The drivers of human-wildlife conflict often place enormous pressures on entire populations of flagship species. These threats can be so severe that, once dangers have been addressed, existing populations need to be supplemented with animals raised in captivity.

Both the Smithsonian National Zoo and Save China’s Tigers are pursuing innovative means of species preservation through reintroduction.

Dr. Monfort of the Smithsonian Conservation Biology Institute outlined the ways in which zoos can leverage their resources to reintroduce species on the brink of extinction into the wild.

The Smithsonian believes this method of species conservation will be increasingly important for the future, as the number of endangered species has increased steadily over the past ten years.

Save China's Tigers is leading one of the most famous current "rewilding" programs - first introducing South China tigers in South Africa, which offers ideal conditions for the tigers to relearn to hunt, and eventually releasing them back into South China.

In 2008, the organization had observed their greatest milestone in a pair of tiger cubs born in South Africa in the wild, after four years of training the tigers' parents to adapt to the environment. 14 tigers are now under Save China's Tiger, 11 of them born in South Africa.

Monday, 21 May 2012

CITES Secretariat praises China for major nationwide wildlife law enforcement operations

CITES Secretariat praises China for major nationwide wildlife law enforcement operations
New national CITES enforcement coordinating body shows positive results

Geneva/Guangzhou, 9 May 2012 – The Secretary-General of the Convention on International Trade in Endangered Species of Wild Fauna and Flora (CITES), Mr John E. Scanlon, has today awarded a Certificate of Commendation to the National Inter-Agency CITES Enforcement Collaboration Group (NICECG) of China in recognition of two nationwide wildlife law enforcement operations carried out earlier this year. Over 100,000 enforcement officers were mobilised in this effective offensive against wildlife crime.

During the Forest Police Operation, organized by the State Forestry Administration, more than 700 cases of illegal wildlife trade were uncovered; 7,155 illegal wildlife stalls and shops as well as 628 illegal online wildlife shops were shut down; 520 websites believed to offer for sale illegal wildlife were closely monitored; enforcement action was taken against 1,031 wildlife dealers involved in illegal activities; 13 wildlife-related criminal networks were dismantled and approximately 130,000 wild animals; 2,000 wildlife products and 147 wild animal skins were confiscated.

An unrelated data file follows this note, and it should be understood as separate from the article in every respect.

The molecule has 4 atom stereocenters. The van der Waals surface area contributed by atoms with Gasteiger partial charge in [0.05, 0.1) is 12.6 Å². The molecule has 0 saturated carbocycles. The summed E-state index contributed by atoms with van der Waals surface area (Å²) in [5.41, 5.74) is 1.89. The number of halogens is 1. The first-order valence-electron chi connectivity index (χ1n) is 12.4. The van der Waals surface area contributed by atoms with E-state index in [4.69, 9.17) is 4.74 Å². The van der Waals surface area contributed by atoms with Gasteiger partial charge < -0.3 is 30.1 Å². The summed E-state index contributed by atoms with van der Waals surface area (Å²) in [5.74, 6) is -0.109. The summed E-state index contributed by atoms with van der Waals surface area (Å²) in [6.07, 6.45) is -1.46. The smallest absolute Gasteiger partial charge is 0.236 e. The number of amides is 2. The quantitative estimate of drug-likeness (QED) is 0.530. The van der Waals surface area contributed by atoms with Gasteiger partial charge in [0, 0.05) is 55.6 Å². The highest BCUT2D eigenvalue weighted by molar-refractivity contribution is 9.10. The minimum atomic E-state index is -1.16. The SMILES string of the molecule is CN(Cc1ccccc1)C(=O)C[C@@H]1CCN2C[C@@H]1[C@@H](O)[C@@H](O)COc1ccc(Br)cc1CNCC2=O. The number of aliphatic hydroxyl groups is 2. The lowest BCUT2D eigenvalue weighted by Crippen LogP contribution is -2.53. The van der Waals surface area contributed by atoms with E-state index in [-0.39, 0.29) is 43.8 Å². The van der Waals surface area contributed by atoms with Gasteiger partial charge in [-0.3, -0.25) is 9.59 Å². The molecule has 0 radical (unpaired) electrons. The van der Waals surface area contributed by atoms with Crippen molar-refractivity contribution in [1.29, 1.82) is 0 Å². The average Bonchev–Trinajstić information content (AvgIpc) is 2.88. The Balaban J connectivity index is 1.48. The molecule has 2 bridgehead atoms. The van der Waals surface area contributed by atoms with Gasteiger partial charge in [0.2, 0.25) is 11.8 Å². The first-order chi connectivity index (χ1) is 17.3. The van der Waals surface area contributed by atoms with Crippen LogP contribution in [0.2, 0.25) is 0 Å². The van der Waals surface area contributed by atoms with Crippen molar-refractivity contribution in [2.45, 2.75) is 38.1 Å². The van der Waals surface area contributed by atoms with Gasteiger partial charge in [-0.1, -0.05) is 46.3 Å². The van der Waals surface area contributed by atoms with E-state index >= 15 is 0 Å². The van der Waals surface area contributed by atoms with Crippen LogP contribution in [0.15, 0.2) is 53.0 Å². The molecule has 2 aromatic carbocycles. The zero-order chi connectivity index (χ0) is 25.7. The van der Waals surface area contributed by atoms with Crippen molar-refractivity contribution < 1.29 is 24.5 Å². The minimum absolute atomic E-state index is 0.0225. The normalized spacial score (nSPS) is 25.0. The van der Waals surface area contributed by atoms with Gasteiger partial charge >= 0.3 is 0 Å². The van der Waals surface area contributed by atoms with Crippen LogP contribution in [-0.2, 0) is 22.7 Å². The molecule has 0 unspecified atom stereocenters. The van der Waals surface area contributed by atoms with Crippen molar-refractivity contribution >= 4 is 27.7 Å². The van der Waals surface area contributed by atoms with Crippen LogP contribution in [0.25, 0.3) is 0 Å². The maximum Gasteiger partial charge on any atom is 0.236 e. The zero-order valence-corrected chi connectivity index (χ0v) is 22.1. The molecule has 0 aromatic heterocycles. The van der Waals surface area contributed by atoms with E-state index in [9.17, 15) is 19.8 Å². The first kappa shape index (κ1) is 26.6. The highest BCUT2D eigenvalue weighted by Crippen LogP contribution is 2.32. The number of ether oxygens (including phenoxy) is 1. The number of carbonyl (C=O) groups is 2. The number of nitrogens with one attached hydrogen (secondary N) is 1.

During the Customs Authorities Operation, organized by the General Administration of Customs, 13 suspects were arrested; 1,366.3 kg of ivory, 337,400 kg of red sandal wood; and approximately 30,000 kg of yew timber and 876 horns of saiga antelope were seized.

These two major operations were carried out under the auspices of NICECG, which was established in December 2011 in order to facilitate the collection and exchange of intelligence, enhance capacity building, and coordinate joint enforcement activities. NICECG comprises the State Forestry Administration, the Ministry of Public Security, the General Administration of Customs, the Ministry of Agriculture and the Administration of Industry and Commerce. The CITES Management Authority of China, hosted by the State Forestry Administration, is the coordinating body of NICECG.

The CITES Secretary-General, Mr John E Scanlon, presented the Certficate of Commendation to the Chair of NICECG and Vice Minister of the State Forestry Administration, Ms Yin Hong, at the opening ceremony of a meeting hosted by China on the Development of CITES E-Permitting Systems, which is being held in Guangzhou and attended by participants from 14 CITES member States. Mr Scanlon declared: “The sheer scale, extent of coordination, and level of success of these intelligence-driven operations exemplify the coordinated enforcement effort that is required at the national and sub-national levels to combat wildlife crime successfully. We commend the Chinese Government for this excellent initiative, which echoes the
coordinated enforcement approach that we are promoting through the International Consortium on Combatting Wildlife Crime (ICCWC).”

At the acceptance of the Certificate of Commendation, Ms Yin Hong, stated: “The Government of China attaches great importance to the protection of the ecological system, and has always given high priority to the protection of biological diversity and wildlife law enforcement. China is committed to work with the international community to enhance the implementation and enforcement of CITES.”

Although China has been conducting nationwide wildlife enforcement actions for many years, the new operations coordinated by NICECG, have clearly given new impetus to CITES implementation. NICECG is also serving as a model at the provincial level, with five CITES enforcement inter-agency groups being set up.